Q & A: Scott Huler’s epic journey on a budget


It's a no-man's land out there.

Author, reporter, and NPR correspondent Scott Huler recently returned from an epic journey tracing the tale of Homer’s “Odyssey.” After reading “No-Man’s Lands,” his insightful recounting of the trip, we asked him for advice on planning a similar journey—on a budget.

Scott had some great advice:

When Odysseus set off on an epic voyage, he had some non-cheapo advantages: his ships were filled with treasure from the Trojan War, and if supplies ran low it was perfectly reasonable to come ashore and make a brief pirate raid on a coastal town.

That wasn’t going to work for me. When I set out to retrace his journey from Troy to Ithaca, I had little more than a backpack, a tight budget, and a pregnant wife at home. Just the same, I found the cheaper-than-cheap backpack route from Troy to Ithaca perfect for me. I had more than a dozen stops to make. Add to that Athens and the tiny Turkish town of Kesan, and my journey covered around 20 cities in Turkey, Greece, Tunisia, Italy (where I visited the catacombs in Rome), France, and Malta. Finally, I arrived on the western tip of Sicily.

Here are five things you should know if you ever make an epic journey on a small-scale budget:

1. Get your doner on!

In Turkey, if it’s spinning on a vertical spit, it’s probably doner, which is like Greek gyro and delicious almost beyond imagination. But beware: If it’s spinning on a horizontal spit it’s probably kokorec, which is sheep guts, and tastes like sheep guts. If you suddenly find yourself buying kokorec, just get them to put a lot of pepper on it. You can get a few bites down before you turn the corner and find a trash can. Be sure to smile and wave at the vendor. You’ll be a good story for them.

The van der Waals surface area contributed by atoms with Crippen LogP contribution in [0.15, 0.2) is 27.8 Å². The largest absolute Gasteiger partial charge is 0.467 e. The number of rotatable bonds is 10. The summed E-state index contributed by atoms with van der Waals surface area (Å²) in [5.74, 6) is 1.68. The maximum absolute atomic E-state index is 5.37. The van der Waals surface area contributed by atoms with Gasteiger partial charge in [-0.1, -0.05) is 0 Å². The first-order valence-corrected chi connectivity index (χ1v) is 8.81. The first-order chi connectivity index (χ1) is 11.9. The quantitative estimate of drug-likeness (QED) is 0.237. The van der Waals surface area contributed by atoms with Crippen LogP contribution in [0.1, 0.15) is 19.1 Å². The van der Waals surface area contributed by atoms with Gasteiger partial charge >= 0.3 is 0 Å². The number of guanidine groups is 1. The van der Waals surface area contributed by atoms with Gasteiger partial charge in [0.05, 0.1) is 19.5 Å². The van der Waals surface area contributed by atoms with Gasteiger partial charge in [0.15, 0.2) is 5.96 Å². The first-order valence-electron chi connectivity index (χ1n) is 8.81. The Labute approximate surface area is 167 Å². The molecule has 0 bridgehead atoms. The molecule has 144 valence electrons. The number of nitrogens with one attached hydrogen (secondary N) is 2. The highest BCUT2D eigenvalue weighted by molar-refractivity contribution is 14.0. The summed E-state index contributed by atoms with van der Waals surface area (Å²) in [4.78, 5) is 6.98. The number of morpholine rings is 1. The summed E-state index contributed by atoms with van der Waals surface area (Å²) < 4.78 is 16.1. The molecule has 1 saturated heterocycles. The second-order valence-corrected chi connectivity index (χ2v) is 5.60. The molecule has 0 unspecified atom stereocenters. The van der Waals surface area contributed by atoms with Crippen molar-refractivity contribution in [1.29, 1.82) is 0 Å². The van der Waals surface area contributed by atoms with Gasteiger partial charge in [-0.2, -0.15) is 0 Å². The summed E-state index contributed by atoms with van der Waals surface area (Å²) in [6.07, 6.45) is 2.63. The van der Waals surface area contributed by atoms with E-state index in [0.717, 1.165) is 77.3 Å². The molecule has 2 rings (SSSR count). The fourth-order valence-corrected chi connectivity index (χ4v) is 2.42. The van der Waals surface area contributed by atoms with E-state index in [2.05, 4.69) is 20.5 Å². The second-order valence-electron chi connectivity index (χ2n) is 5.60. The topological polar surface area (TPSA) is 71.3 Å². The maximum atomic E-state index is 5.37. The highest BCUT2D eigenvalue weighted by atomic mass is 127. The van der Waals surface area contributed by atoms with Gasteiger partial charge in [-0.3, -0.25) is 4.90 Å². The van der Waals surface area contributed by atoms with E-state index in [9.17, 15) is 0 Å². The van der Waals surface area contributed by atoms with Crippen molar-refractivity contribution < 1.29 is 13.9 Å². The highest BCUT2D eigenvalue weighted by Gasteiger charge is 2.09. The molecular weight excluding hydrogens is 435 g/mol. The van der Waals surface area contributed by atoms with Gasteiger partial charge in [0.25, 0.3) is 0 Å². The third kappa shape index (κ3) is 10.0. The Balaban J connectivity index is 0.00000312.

2. Use your words.

Don’t be embarrassed to take a guided tour in the language of your choice: you left home to understand people and places different from you, right? You’ll learn a lot more, and if you stick with trustworthy sources (the museum’s free audio guide rather than the guy who starts plucking at your sleeve after you walk in), you’ll pay only a reasonable fee augmented by, of course, a reasonable tip. I had a guided tour of Troy that got my journey started just right, and I might have missed some very cool stuff had I been too savvy for it all.

3. Buy cheap(er) overnight accommodation.

Here’s how. Take an overnight ferry and pay the extra euros for a room. If you’re traveling alone, pay the addition for a single. Defending territory on couches in saloon bars or hunkering down in chilly winds on deck sounds romantic in a post-college kind of way, but unless you’re absolutely destitute, the extra € 20 will be well worth it, turning a sleepless night into a night of almost delightful, private peace.

4. Take the bus (especially in Turkey).